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Once again, we are reminded of the death, destruction, and suffering borne out of white supremacy and white nationalism. This time the neighborhood under assault was not some far-off community in Texas, Michigan, or California, but rather a community in our own backyard – Buffalo, New York. The unsuspecting targets of this latest racist hate crime were everyday folks going about their everyday existence in a local supermarket. The people who call the predominantly Black neighborhood on the East Side of Buffalo home were targeted at the Tops Supermarket and singled out because they were Black.
Cornell Cooperative Extension strongly denounces this past Saturday’s racist hate crime in which 10 people were murdered and three others wounded in one of the only grocery stores on Buffalo’s East Side. We extend our condolences to the families of those gunned down by an 18-year-old white man with a heart filled with hate and a mind consumed with the poison of white supremacy and racism. And while our hearts and prayers are with all of those impacted by this heinous act of violence, we recognize that hearts and prayers alone will not counteract the disease of white supremacy and racism intent on eliminating Black lives, Black excellence, and Black joy.
It is with a deep understanding of the impact of the latter that we will continue to challenge the racist rhetoric, fearmongering, and scapegoating that fueled this deadly assault. We will continue to actively undo the living legacy of white supremacy and its day-to-day manifestations through our ongoing anti-racist work as an organization. It is through the challenging work of transforming hearts and minds, behaviors, and holding ourselves accountable to communities of color, that we will uproot white supremacy, dismantle structural racism, and achieve long-lasting change rooted in dignity, respect, and equity for all members of our community. We exhort all CCE staff to actively engage with and contribute to our ongoing efforts to create a beloved community of relationship, dialogue, and understanding.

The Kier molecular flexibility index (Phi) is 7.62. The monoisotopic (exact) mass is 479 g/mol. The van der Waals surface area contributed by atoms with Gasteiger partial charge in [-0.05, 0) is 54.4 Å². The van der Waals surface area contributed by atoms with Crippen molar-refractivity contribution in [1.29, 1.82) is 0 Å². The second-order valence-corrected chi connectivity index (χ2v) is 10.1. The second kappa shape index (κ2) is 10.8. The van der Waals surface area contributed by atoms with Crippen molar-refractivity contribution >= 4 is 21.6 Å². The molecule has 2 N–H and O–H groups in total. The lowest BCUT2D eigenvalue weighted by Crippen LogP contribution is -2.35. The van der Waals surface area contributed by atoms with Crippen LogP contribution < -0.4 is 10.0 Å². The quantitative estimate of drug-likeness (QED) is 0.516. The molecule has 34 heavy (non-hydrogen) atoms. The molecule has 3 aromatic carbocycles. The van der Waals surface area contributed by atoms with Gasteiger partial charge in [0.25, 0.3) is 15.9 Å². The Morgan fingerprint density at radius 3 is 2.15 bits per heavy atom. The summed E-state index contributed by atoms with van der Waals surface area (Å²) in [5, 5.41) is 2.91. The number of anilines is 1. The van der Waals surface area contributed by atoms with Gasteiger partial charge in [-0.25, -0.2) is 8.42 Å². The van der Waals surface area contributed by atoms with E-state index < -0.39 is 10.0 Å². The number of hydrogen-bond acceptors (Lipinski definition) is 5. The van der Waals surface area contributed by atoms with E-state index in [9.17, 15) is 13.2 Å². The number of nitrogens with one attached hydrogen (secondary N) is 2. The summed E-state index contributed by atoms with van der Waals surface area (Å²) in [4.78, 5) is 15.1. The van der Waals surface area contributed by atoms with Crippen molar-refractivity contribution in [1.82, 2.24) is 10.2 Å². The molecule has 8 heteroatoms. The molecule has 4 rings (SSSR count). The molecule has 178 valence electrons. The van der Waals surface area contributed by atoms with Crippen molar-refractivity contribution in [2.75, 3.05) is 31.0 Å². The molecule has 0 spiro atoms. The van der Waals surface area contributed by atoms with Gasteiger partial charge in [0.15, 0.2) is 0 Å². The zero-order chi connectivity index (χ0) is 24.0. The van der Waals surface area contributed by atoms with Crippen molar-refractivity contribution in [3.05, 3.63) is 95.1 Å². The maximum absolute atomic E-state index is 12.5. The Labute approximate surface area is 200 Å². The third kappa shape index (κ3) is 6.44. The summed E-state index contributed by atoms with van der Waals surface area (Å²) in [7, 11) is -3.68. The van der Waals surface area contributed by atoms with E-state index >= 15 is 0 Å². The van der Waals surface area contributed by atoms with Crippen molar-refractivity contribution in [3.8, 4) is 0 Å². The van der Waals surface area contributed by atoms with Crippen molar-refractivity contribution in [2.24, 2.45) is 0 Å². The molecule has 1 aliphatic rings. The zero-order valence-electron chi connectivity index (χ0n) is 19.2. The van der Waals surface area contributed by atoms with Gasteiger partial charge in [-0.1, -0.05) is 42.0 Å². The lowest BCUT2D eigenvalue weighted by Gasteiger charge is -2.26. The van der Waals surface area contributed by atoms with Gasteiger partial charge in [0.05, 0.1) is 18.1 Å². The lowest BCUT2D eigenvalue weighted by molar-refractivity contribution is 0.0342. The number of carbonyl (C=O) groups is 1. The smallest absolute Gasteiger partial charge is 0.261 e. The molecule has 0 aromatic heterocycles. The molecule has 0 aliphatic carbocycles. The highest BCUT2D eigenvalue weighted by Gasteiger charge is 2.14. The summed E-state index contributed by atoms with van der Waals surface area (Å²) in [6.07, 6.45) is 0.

We are currently working with the College of Agriculture and Life Science (CALS), Cornell Cooperative Extension of Erie County and Niagara County to coordinate food distribution efforts to individuals in the East Buffalo neighborhood impacted by this tragedy.
Below, we honor the memory of the victims of this hate crime by sharing the names of those who died as provided by Peace of the City. Please also find resources on how we can support the community of East Buffalo, increase awareness and understanding of the dynamics that contributed to this racist mass shooting – including resources for talking with children, and opportunities to take immediate action:
Aaron Salter Jr., 55
A retired police lieutenant who
spent decades with the Buffalo Police Department. While working as a security
guard at the Tops store, he engaged the shooter's assault weapon with his handgun.Ruth
Was shopping at the Tops store when she was shot and killed. Her daughter, Robin, described her mother as her best friend.
Pearl Young, 77
Was grocery shopping after grabbing lunch with her sister-in-law when she was shot and killed.
Katherine 'Kat' Massey, 72
A civil rights and education advocate.
Roberta A. Drury, 32
Moved back to Buffalo to help her brother recover from a bone marrow transplant necessary to beat his cancer.